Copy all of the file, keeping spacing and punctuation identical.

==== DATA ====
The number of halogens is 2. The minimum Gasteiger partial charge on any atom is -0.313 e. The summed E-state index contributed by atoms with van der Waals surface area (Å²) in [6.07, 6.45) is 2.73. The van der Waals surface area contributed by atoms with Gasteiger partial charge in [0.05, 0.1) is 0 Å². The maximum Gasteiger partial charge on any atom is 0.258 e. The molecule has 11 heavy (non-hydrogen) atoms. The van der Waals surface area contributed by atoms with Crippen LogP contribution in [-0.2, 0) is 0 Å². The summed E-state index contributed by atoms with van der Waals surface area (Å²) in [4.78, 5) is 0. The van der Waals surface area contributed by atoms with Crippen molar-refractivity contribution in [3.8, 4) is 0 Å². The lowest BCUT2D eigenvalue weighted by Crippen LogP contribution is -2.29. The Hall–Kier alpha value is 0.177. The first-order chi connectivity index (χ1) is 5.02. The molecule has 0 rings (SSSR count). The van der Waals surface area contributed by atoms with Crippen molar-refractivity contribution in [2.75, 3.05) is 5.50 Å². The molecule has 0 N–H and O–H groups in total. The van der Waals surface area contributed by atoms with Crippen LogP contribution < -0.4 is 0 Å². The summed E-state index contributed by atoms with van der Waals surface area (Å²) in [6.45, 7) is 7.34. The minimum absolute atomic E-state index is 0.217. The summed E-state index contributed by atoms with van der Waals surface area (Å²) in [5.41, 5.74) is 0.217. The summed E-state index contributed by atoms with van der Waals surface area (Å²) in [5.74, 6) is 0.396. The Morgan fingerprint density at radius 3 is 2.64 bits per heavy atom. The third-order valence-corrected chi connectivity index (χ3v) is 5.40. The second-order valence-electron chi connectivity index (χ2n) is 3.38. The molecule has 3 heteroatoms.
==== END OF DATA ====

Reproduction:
The number of halogens is 2. The minimum Gasteiger partial charge on any atom is -0.313 e. The summed E-state index contributed by atoms with van der Waals surface area (Å²) in [6.07, 6.45) is 2.73. The van der Waals surface area contributed by atoms with Gasteiger partial charge in [0.05, 0.1) is 0 Å². The maximum Gasteiger partial charge on any atom is 0.258 e. The molecule has 11 heavy (non-hydrogen) atoms. The van der Waals surface area contributed by atoms with Crippen LogP contribution in [-0.2, 0) is 0 Å². The summed E-state index contributed by atoms with van der Waals surface area (Å²) in [4.78, 5) is 0. The van der Waals surface area contributed by atoms with Crippen molar-refractivity contribution in [3.8, 4) is 0 Å². The lowest BCUT2D eigenvalue weighted by Crippen LogP contribution is -2.29. The Hall–Kier alpha value is 0.177. The first-order chi connectivity index (χ1) is 5.02. The molecule has 0 rings (SSSR count). The van der Waals surface area contributed by atoms with Crippen molar-refractivity contribution in [2.75, 3.05) is 5.50 Å². The molecule has 0 N–H and O–H groups in total. The van der Waals surface area contributed by atoms with Crippen LogP contribution < -0.4 is 0 Å². The summed E-state index contributed by atoms with van der Waals surface area (Å²) in [6.45, 7) is 7.34. The minimum absolute atomic E-state index is 0.217. The summed E-state index contributed by atoms with van der Waals surface area (Å²) in [5.41, 5.74) is 0.217. The summed E-state index contributed by atoms with van der Waals surface area (Å²) in [5.74, 6) is 0.396. The Morgan fingerprint density at radius 3 is 2.64 bits per heavy atom. The third-order valence-corrected chi connectivity index (χ3v) is 5.40. The second-order valence-electron chi connectivity index (χ2n) is 3.38. The molecule has 3 heteroatoms.